Survey results. Healthcare openings at CB Insights. Apple in health.

And We're Back!

Hi there, 

Welcome to the (re)launch of the Healthcare Insights newsletter — more on that in a bit.

A few weeks ago, we asked for your opinions on disruption in healthcare. Here are the survey results. For all you statisticians out there, we had 625 responses (percentages are rounded for simplicity).

Tech Giants

Amazon was the clear winner among tech giants people thought would disrupt healthcare — meaningfully beating Google and Apple (check out our recent report on Apple in Healthcare here).

It's interesting that apart from the PillPack acquisition, Amazon has done relatively little in terms of actually bringing healthcare solutions to market compared to most of the other tech giants.

Meanwhile, Apple has a functional personal health record on the phone with EHR integrations, the first consumer medical device via the Apple Watch with ECG detection, software development kits for researchers that already have hundreds of thousands of participants, and most recently has held talks with Medicare Advantage plans to subsidize the Apple Watch.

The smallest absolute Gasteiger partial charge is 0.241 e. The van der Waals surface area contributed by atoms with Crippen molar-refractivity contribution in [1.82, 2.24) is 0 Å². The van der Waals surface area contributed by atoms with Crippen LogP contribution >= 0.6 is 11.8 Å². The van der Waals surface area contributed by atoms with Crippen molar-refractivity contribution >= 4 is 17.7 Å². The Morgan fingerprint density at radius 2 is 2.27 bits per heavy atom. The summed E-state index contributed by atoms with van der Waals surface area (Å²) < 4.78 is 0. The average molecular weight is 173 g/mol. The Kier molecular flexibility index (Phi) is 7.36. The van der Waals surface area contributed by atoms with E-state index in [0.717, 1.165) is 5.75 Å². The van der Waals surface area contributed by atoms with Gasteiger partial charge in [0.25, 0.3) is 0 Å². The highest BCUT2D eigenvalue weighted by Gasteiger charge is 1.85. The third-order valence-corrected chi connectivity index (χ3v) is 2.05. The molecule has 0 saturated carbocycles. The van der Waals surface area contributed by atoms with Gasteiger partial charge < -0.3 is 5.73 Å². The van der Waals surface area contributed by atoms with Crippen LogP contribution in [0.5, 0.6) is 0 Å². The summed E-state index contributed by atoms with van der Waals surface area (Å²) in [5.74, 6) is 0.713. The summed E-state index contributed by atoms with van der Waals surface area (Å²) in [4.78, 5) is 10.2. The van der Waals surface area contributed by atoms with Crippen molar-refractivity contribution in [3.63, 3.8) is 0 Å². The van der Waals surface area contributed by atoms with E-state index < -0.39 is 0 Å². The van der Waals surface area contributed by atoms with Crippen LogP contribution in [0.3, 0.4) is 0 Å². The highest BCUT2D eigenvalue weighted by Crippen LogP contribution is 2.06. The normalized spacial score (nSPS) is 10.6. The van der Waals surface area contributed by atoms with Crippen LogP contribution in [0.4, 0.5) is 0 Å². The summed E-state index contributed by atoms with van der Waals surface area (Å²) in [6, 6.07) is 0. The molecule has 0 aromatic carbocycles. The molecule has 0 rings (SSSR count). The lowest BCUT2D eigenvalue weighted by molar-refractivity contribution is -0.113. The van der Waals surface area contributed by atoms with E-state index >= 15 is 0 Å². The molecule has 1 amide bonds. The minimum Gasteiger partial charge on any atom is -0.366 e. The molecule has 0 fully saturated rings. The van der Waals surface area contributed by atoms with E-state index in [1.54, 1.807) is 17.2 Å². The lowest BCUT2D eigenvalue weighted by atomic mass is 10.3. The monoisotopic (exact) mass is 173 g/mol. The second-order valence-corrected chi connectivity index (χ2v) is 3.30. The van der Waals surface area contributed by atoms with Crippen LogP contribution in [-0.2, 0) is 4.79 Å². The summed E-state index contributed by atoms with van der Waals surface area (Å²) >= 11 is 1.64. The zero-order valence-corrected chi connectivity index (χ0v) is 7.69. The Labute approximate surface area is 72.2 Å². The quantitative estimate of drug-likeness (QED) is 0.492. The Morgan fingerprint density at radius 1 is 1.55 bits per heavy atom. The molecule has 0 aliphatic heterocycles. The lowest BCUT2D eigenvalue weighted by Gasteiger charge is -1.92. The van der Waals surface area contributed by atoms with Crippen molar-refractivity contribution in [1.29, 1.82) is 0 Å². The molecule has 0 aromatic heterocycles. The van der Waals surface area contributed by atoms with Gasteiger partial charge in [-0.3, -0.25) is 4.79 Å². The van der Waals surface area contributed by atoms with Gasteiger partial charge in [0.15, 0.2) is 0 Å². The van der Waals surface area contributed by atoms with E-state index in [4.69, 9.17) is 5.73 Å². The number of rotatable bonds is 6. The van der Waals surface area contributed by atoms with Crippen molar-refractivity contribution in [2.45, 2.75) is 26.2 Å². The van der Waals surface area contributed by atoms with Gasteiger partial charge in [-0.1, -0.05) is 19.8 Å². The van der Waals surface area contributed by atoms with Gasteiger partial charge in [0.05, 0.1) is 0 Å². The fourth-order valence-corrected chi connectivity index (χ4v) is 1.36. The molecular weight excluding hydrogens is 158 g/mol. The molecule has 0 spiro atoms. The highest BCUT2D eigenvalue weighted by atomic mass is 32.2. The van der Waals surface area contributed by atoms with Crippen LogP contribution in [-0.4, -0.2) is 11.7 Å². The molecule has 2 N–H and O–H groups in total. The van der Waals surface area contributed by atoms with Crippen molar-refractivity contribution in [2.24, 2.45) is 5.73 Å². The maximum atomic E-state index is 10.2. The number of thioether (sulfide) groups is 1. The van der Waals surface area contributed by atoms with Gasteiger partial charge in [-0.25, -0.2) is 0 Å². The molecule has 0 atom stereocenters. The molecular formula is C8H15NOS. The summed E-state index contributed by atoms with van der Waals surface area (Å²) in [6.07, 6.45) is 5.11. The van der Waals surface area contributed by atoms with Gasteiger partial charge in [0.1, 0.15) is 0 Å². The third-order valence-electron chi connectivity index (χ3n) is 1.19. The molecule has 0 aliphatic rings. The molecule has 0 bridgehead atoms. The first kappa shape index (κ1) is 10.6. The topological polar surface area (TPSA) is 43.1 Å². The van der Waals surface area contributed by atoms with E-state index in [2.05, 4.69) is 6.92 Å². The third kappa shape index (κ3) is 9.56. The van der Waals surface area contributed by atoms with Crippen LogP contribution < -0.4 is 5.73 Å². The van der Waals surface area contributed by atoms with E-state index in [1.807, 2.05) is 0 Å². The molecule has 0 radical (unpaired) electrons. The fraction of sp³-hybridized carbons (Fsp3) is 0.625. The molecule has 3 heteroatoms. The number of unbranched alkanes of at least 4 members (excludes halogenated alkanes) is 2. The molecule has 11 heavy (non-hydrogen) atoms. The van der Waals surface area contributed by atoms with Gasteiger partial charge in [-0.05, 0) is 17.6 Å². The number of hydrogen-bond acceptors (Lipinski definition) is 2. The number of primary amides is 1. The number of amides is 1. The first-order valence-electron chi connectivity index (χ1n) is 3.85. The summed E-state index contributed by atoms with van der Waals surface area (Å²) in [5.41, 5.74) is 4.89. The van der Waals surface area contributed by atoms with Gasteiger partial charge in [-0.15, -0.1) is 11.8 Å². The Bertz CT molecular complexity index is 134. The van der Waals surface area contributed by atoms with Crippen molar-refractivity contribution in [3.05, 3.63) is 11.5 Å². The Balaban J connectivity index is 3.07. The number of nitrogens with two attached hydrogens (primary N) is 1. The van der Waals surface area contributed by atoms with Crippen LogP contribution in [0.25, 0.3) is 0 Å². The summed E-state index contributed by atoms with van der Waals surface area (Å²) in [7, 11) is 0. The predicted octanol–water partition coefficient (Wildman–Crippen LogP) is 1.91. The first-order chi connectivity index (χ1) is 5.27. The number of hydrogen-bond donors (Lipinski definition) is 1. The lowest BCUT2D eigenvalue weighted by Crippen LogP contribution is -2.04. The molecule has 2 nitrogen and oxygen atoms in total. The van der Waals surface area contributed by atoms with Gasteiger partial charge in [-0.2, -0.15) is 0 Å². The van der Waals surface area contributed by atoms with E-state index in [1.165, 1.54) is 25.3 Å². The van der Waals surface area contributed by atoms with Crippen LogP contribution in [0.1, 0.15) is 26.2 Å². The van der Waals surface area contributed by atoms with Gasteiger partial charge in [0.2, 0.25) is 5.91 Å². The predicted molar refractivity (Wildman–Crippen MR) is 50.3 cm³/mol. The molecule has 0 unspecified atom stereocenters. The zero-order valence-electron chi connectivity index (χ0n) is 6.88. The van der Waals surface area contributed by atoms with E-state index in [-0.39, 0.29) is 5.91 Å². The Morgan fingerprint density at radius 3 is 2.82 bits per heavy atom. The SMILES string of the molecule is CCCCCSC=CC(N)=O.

You can read about the healthcare strategies of these tech giants 

Disruptive technologies

When it comes to the most disruptive technologies, 55% of you voted for artificial intelligence. This is probably a function of the broad applications for AI and the many different segments of the population and healthcare sector it could impact.

Notably, a number of our conversations at JPM suggested that AI was over-hyped and under-delivering (though 2018 was a pivotal year for AI in diagnostics — IDx's FDA approval for example). Speaking of over-hyped, what happened to blockchain, coming in with just 5% of the vote? 

You can see our pieces on blockchain, immunotherapies, AI, etc. and how they impact healthcare 


Most at-risk

The final question saw the most spread in responses. Insurance carriers and hospital systems were neck-and-neck as perceived disruption targets. Two underlying themes potentially driving this sentiment include: 

1) Our means of pricing and paying for healthcare goods/services have reached a breaking point.